- Catalinas: Catalinas are the coupons that print out at the register when you check out. You can often earn a catalina coupon for making specific purchases. These are usually denoted on a tag under the item on the shelf that says “save $xx on next purchase when you buy x.”
Note: Many of these options require signing up or downloading information. Before you sign up for anything, be sure to set up an email account on a free service like Yahoo. Use this address only for couponing and similar deals. This will allow you to browse these offers and newsletters at your leisure without interfering with your more pressing emails.
Also, if you have virus and spam protection on your computer, I would not worry about downloading the programs necessary to print coupons. The links that experienced couponers send you to are generally safe. I’ve not had any problems.
Now you should be drowning in coupons. As soon as you understand who will take them and how they will let you use them (store policies), you will be on your way to big savings.
Addendum: What to Cut
I was not kidding when I said above that you will be drowning in coupons. If you avail yourself of every possible resource, you will have more than you can use. So how do I decide what to cut and what not to cut?
Insert Coupons: I purchase 2-3 papers most weeks, and receive another 1-3 inserts from other sources. With my first two papers, I cut out almost everything. Over time you learn the things that you never, ever use coupons for. At my house, we never cut coupons for adult incontinence care, denture care products, and joint/arthritis care. We also avoid pet product coupons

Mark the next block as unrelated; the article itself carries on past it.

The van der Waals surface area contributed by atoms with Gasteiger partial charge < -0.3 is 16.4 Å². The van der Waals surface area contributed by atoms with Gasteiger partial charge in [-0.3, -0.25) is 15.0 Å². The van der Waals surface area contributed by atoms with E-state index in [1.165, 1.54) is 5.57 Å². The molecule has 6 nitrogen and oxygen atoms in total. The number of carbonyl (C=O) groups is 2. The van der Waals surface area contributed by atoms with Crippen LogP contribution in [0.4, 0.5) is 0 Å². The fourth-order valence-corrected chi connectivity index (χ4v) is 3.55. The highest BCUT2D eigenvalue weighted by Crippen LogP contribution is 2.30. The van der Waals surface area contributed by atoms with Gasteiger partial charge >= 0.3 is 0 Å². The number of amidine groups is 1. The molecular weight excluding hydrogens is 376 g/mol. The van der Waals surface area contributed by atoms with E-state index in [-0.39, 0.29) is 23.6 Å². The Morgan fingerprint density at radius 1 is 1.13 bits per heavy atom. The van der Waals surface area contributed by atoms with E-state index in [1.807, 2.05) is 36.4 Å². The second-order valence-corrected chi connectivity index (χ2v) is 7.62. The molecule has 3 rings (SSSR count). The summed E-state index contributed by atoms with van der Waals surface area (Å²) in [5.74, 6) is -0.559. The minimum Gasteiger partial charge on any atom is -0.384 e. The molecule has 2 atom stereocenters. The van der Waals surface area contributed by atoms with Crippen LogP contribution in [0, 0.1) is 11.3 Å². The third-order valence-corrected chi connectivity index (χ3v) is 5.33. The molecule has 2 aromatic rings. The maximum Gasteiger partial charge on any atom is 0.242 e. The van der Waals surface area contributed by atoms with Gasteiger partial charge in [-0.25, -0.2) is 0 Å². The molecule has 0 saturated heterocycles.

With any successive inserts, I cut out everything I would conceivably buy in bulk. That means all food coupons (except pickles) and most paper products. Where I really stop cutting is on beauty stuff and medicines, as I’m usually not purchasing these in large quantities. Again, I make exceptions–I cut most cold care, allergy, and pain reliever coupons because we use these items and they are great for charity.
Printables: I rarely print a coupon until we need it. If a free item coupon comes up (like Cottonelle), I always print it right away as they don’t last long. I cut these and immediately stash them in my purse organizer under the store where I am most likely to use them. You will get a feel for “must prints” the longer you coupon. Free items and high dollar value (like $2.00 off cereal or $1.50 off yogurt) coupons are the only ones I print right away. Otherwise, I wait for the coupon matchup lists to come out and print only what I need for the week.
To help reduce the cost of all the printing, you can try these things:
- Set your printer to always print in black and white
- Save scrap paper (like your kids old worksheets and take home papers) and print on the back
- When printing your shopping list, use draft quality
- Order ink cartridges from online discounters or refill yourself